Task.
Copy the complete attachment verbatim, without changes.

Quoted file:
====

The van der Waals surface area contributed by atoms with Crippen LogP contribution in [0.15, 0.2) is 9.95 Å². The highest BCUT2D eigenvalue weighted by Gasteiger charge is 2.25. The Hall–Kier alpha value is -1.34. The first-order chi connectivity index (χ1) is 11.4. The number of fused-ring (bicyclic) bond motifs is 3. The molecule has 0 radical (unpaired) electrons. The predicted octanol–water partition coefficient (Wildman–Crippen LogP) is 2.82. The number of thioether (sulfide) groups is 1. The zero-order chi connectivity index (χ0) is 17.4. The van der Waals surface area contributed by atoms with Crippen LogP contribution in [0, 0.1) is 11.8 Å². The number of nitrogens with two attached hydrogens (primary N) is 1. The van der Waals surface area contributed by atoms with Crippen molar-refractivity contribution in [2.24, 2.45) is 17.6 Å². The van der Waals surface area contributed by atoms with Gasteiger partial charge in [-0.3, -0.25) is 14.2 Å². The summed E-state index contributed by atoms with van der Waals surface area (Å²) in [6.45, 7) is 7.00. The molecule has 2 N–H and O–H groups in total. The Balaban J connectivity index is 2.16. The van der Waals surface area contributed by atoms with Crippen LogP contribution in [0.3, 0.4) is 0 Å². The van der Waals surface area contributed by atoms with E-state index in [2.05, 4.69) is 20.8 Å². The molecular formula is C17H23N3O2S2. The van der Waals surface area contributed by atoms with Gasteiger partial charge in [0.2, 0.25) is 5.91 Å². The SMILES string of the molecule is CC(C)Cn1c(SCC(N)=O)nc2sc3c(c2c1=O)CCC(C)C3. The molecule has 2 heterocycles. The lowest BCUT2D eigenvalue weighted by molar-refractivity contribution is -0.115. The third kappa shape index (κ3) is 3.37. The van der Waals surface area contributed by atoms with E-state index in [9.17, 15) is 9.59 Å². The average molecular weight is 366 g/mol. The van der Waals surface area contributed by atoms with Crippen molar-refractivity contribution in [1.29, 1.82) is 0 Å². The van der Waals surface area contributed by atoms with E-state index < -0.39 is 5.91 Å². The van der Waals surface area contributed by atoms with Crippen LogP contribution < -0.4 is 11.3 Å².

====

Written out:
The van der Waals surface area contributed by atoms with Crippen LogP contribution in [0.15, 0.2) is 9.95 Å². The highest BCUT2D eigenvalue weighted by Gasteiger charge is 2.25. The Hall–Kier alpha value is -1.34. The first-order chi connectivity index (χ1) is 11.4. The number of fused-ring (bicyclic) bond motifs is 3. The molecule has 0 radical (unpaired) electrons. The predicted octanol–water partition coefficient (Wildman–Crippen LogP) is 2.82. The number of thioether (sulfide) groups is 1. The zero-order chi connectivity index (χ0) is 17.4. The van der Waals surface area contributed by atoms with Crippen LogP contribution in [0, 0.1) is 11.8 Å². The number of nitrogens with two attached hydrogens (primary N) is 1. The van der Waals surface area contributed by atoms with Crippen molar-refractivity contribution in [2.24, 2.45) is 17.6 Å². The van der Waals surface area contributed by atoms with Gasteiger partial charge in [-0.3, -0.25) is 14.2 Å². The summed E-state index contributed by atoms with van der Waals surface area (Å²) in [6.45, 7) is 7.00. The molecule has 2 N–H and O–H groups in total. The Balaban J connectivity index is 2.16. The van der Waals surface area contributed by atoms with Crippen LogP contribution in [0.3, 0.4) is 0 Å². The van der Waals surface area contributed by atoms with E-state index in [2.05, 4.69) is 20.8 Å². The molecular formula is C17H23N3O2S2. The van der Waals surface area contributed by atoms with Gasteiger partial charge in [0.2, 0.25) is 5.91 Å². The SMILES string of the molecule is CC(C)Cn1c(SCC(N)=O)nc2sc3c(c2c1=O)CCC(C)C3. The molecule has 2 heterocycles. The lowest BCUT2D eigenvalue weighted by molar-refractivity contribution is -0.115. The third kappa shape index (κ3) is 3.37. The van der Waals surface area contributed by atoms with E-state index in [9.17, 15) is 9.59 Å². The average molecular weight is 366 g/mol. The van der Waals surface area contributed by atoms with Crippen molar-refractivity contribution in [1.29, 1.82) is 0 Å². The van der Waals surface area contributed by atoms with E-state index < -0.39 is 5.91 Å². The van der Waals surface area contributed by atoms with Crippen LogP contribution < -0.4 is 11.3 Å².